Wednesday, March 14, 2012

Pricy Perogy Boyz

Perogy Boyz
With a growing and diverse food truck scene in Calgary, we knew we would have the daunting task of picking just one to visit since we already had dining plans for almost all the meals we were in town for. We wound up deciding to hit Perogy Boyz whose menu is far from the ordinary Ukrainian fare. Although they do have a traditional perogy or potato and cottage cheese, kielbasa and borscht, the also have more unusual perogy flavors such as Mexi-Cali and ground duck with Saskatoon berry, as well as different types of sausage such as Knackwurst and Tijuana.

The combination plate at $11 will get you perogies and your choice of either sausage or soup, regardless of the type of perogy you choose. We opted to go with two different combinations, one with the traditional perogy and borscht, the other with the duck perogy and the Tijuana Baba.

Their borscht is not the one you grew up with, although delicious, it resembled more of a vegetable soup in taste and texture. The dilly broth was thin, brown, and filled with a variety of chunky vegetables. The traditional perogies appeared to be finished on the flat top, and adorned with an overwhelming mound of caramelized onions, bacon and sour cream. Unfortunately these didn’t live up to what we were used to. The perogies we were used to, both homemade and store bought from Edmonton staple, Mundare Sausage House, are normally filled until they are plump, boiled, and served with onions cooked in butter, simple yet delicious. These perogies didn’t seem to benefit from being placed on a flat top as it didn’t crisp them, the bacon was chewy, and the whole thing was swimming old tasting grease.
Duck and Saskatoon berry perogies with chive ponzu, Tijuana Baba

The duck perogies resembled Chinese dumplings upon first glance, only much thinner in comparison. There was very little filling, and what little there was could have benefited from more seasoning as the Saskatoon berries were not detectable. It did help a bit when dipped in the accompanying chive ponzu sauce, however I would have liked if the perogies could stand on their own without accoutrements. The Tijuana Baba sausage was the best thing we ate from this meal, plump, juicy and flavorful.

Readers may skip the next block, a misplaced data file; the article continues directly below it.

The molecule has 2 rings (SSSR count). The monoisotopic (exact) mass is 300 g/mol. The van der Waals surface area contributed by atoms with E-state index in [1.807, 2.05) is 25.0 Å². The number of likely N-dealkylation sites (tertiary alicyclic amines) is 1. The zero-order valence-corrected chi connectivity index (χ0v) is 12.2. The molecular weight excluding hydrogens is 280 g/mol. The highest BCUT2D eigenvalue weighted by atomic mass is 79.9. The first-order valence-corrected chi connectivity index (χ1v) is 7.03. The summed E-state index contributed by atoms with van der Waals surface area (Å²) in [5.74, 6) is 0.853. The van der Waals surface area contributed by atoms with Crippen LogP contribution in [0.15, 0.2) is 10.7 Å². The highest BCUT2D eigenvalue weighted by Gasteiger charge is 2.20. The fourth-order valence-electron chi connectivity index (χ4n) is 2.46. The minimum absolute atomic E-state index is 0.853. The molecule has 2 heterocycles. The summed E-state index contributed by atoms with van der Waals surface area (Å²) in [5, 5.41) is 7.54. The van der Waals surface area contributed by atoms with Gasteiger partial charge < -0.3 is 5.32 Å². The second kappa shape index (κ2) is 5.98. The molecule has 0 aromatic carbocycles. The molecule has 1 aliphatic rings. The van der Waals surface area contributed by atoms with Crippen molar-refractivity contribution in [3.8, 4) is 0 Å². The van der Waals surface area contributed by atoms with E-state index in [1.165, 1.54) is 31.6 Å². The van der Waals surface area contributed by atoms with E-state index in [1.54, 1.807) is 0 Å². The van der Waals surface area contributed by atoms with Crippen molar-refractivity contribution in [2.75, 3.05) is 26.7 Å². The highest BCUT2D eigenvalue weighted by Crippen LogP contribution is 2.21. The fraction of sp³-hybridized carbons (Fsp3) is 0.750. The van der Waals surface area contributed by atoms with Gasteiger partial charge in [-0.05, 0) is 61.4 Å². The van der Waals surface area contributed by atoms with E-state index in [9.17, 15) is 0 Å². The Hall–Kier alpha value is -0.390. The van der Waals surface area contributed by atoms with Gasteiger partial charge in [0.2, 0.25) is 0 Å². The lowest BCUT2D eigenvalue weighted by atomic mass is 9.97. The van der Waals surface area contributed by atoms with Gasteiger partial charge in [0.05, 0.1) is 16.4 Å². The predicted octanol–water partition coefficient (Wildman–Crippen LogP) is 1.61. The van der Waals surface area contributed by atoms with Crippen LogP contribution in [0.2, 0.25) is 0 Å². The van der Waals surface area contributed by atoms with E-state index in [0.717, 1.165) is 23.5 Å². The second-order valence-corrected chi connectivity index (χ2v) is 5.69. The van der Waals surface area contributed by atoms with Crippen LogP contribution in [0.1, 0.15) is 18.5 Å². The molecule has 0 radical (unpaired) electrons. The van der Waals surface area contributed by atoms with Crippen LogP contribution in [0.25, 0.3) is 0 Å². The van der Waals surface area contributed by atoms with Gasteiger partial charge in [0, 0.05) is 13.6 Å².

Traditional perogies with sour cream, caramelized onions and bacon
Overall, I felt the Perogy Boyz were over hyped and over priced. I’d understand a cost premium on an ingredient like duck, but being charged the same price for the traditional perogies and borscht felt like we weren’t getting the same bang for our buck as a combination with duck perogies and sausage. I admit that I might be a bit biased as I’m used to eating a lot of good Ukrainian food, having a human whose family makes Ukranian food for every big family supper, as well as easily available at Highlands Kitchen as I discovered. However they could clearly put more filling in their perogies as I found their thin and flat perogies had disproportionately high dough to filling ratio. As well as either cutting the bacon from the toppings from the traditional if they’re going to get soggy and chewy over time, or keeping the bacon separate from the onions so they don’t absorb the grease which I believe might’ve cause them to become chewy. I applaud them on trying to be innovate with the time honored and classic perogy, but would suggest that they re-evaluate pricing and also consider making efforts to improve the quality of their perogies and accompaniments.

Perogy Boyz
Location Varies
Twitter: @perogyboyz

Perogy Boyz Food Truck on Urbanspoon

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